• 453 Words
    • 2 Pages
    Satisfactory Essays
  • Good Essays

    Reading Log One, 1

    • 711 Words
    • 3 Pages

    In this book chapter Santich and Bryant looks at how our ancestors became more efficient in improving their living conditions. They described how our ancestors became builders, farmers and innovators from hunters and gatherers. The discovery of fire and how they embedded fire in their daily lives, be it for cooking, light source, safety, warmth or even social gatherings has played a huge role at that time to create a safer and comfortable environment. Next, they described how the Neolithic Revolution signalled the transformation of hunting and gathering to agriculture. The patterns of immigration slowed down and they remained in an area. Permanent housing was a necessity in settled societies. Sturdy homes from sun-hardened clay ensured that they need not depend on temporary living quarters.Agricultural knowledge was spread around the world. Sedentary societies expanded farm sizes and began animal domestication. However there were challenges in an agricultural society. Issues such as malnutrition (insufficient protein intake), diseases (improper waste disposal) and risk of famine arose. These were issues affecting their life span. Although religion helped assured a successful harvest as they looked onto deities.However, valuable knowledge was gained through hardships. “All these challenges, however, simply spurred them on toward the development of more advanced innovations.” (Santich and Bryant 2008, 15) Storing grain for lean periods, farming tools (sickles and digging sticks) and fertilization (manure from domesticated animals).The text by Santich and Bryant is important because it illustrates how the human race has evolved…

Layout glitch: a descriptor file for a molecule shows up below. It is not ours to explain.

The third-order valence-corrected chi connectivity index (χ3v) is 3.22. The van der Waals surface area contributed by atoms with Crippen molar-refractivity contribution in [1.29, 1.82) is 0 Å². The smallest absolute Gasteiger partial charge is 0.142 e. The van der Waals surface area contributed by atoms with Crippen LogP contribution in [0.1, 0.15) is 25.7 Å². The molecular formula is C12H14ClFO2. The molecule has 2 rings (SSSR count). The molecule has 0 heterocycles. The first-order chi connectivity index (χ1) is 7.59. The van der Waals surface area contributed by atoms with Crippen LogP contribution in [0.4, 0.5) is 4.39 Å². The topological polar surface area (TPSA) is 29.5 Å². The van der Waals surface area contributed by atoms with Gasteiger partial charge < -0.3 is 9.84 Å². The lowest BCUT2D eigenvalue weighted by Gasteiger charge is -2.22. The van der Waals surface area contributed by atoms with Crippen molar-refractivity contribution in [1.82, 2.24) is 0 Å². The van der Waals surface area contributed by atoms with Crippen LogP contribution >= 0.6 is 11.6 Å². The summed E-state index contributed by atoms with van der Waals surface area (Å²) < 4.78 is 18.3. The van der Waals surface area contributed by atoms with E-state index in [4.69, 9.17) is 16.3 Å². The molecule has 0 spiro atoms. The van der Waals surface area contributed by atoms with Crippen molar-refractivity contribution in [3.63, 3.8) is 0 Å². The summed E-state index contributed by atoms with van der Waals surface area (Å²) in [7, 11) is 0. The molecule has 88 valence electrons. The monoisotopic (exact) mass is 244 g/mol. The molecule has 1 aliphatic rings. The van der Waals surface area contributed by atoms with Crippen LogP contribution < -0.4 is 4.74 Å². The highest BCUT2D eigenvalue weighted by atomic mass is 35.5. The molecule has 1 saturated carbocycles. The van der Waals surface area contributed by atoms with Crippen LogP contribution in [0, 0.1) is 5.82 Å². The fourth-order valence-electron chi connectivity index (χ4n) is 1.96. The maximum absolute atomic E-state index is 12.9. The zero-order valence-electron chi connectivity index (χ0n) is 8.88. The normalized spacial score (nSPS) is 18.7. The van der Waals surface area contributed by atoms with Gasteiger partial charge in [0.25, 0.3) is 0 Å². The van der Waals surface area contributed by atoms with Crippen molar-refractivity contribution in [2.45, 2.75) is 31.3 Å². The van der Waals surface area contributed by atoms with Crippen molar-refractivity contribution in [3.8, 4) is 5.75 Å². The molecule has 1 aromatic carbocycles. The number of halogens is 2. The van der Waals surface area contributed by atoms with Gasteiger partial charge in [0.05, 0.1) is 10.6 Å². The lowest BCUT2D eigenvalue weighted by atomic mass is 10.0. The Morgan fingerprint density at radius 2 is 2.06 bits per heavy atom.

• 711 Words
    • 3 Pages
    Good Essays